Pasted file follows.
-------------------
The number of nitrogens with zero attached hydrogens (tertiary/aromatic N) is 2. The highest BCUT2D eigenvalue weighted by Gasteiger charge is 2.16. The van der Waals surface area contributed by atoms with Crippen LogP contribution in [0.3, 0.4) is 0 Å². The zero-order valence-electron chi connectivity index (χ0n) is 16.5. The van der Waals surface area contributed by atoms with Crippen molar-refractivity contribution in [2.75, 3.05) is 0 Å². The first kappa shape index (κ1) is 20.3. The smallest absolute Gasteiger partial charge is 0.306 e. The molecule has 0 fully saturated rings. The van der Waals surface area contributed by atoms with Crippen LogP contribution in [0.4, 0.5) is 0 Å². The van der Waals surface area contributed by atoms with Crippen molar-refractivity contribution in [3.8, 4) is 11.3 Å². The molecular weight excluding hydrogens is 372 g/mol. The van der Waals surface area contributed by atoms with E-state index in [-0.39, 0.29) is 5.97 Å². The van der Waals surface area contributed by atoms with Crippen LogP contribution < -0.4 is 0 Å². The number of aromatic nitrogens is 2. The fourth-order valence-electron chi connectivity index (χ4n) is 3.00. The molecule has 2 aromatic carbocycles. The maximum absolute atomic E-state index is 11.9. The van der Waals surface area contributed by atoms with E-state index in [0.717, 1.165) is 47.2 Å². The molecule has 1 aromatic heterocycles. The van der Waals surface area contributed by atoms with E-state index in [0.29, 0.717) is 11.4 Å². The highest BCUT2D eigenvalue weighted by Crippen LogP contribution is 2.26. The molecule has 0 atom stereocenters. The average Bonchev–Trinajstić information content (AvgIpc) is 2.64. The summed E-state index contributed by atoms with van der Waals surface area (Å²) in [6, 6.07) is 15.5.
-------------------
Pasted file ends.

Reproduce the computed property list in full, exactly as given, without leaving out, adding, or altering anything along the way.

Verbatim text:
The number of nitrogens with zero attached hydrogens (tertiary/aromatic N) is 2. The highest BCUT2D eigenvalue weighted by Gasteiger charge is 2.16. The van der Waals surface area contributed by atoms with Crippen LogP contribution in [0.3, 0.4) is 0 Å². The zero-order valence-electron chi connectivity index (χ0n) is 16.5. The van der Waals surface area contributed by atoms with Crippen molar-refractivity contribution in [2.75, 3.05) is 0 Å². The first kappa shape index (κ1) is 20.3. The smallest absolute Gasteiger partial charge is 0.306 e. The molecule has 0 fully saturated rings. The van der Waals surface area contributed by atoms with Crippen LogP contribution in [0.4, 0.5) is 0 Å². The van der Waals surface area contributed by atoms with Crippen molar-refractivity contribution in [3.8, 4) is 11.3 Å². The molecular weight excluding hydrogens is 372 g/mol. The van der Waals surface area contributed by atoms with E-state index in [-0.39, 0.29) is 5.97 Å². The van der Waals surface area contributed by atoms with Crippen LogP contribution < -0.4 is 0 Å². The number of aromatic nitrogens is 2. The fourth-order valence-electron chi connectivity index (χ4n) is 3.00. The molecule has 2 aromatic carbocycles. The maximum absolute atomic E-state index is 11.9. The van der Waals surface area contributed by atoms with E-state index in [0.717, 1.165) is 47.2 Å². The molecule has 1 aromatic heterocycles. The van der Waals surface area contributed by atoms with E-state index in [0.29, 0.717) is 11.4 Å². The highest BCUT2D eigenvalue weighted by Crippen LogP contribution is 2.26. The molecule has 0 atom stereocenters. The average Bonchev–Trinajstić information content (AvgIpc) is 2.64. The summed E-state index contributed by atoms with van der Waals surface area (Å²) in [6, 6.07) is 15.5.